* Pay-for-delay deals relate to perindopril medicine
* Servier faces a fine up to 10 pct of its turnover
* Second EU antitrust case against pay-for-delay deals
By Foo Yun Chee
BRUSSELS, July 30 EU antitrust regulators charged French drugmaker Servier, Israel's Teva and four other firms on Monday with blocking the entry of a cheaper generic medicine to market as part of a crackdown on a key business practice in the industry.
The European Commission had flagged the move last week after charging nine drug companies including Germany's Merck and Danish peer Lundbeck for a similar offence related to another generic medicine.
Regulators on both sides of the Atlantic have warned drugmakers against "pay-for-delay" deals, where brand-name companies pay generic companies to abstain from putting their rival medicines on the market.
The EU regulator's cases against the companies are the first since a damning 2009 report into the industry said consumers could be paying 20 percent more for drugs because of such deals.
The Commission said on Monday that Servier had made illegal agreements with Niche, which is a subsidiary of Unichem , Matrix - which is now known as Mylan Laboratories Limited - Teva, Krka and Lupin.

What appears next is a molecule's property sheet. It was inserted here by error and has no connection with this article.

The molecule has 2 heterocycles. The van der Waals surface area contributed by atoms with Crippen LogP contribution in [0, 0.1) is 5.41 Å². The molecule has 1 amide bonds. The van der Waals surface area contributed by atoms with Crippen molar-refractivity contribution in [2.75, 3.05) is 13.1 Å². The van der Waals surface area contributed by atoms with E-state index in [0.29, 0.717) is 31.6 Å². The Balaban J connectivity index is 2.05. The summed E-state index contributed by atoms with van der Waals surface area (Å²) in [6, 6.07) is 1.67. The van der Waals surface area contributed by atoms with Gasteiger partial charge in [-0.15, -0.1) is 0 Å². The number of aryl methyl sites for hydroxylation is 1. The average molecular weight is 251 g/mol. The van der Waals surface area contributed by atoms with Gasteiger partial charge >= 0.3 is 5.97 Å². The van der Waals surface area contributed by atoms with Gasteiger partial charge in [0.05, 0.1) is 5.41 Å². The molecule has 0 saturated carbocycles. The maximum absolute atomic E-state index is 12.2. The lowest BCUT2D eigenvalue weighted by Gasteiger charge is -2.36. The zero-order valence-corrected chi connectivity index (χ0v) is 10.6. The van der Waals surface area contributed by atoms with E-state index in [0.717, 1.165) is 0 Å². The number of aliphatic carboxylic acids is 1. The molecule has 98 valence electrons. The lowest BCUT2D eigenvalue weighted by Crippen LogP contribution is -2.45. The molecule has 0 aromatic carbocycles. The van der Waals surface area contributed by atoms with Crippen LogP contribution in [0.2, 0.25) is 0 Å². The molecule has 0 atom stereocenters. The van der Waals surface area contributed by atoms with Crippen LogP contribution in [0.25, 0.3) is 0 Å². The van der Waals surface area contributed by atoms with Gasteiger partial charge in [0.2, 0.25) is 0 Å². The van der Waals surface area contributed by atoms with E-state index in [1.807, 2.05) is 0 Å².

"At this stage, the Commission takes the view that the patent settlement agreements concluded by Servier ... as well as Servier's acquisition of key competing technologies were aimed at delaying or preventing the market entry of cheap generic versions of perindopril, in violation of EU antitrust rules," the EU watchdog said in a statement.
Perindopril is a blood pressure medicine.
Teva, the world's biggest maker of generic drugs, said in a statement that it had not yet received the Commission's charge sheet or statement of objections.
"Once it is received, we will take some time to read and consider the document, but we do not believe that Teva entered into any anti-competitive behavior and we will co-operate fully with the authorities with their enquiry," Teva said.
The company recorded $18.3 billion in 2011 revenues.
Servier, which had 390 million euros in revenues for the 2010/2011 financial year, said in a statement that it had not yet received the formal complaint from the European Commission. The company said it planned to respond to the complaint because it was convinced it had not breached competition rules.
The companies could face a fine of up to 10 percent of its global turnover if found guilty.
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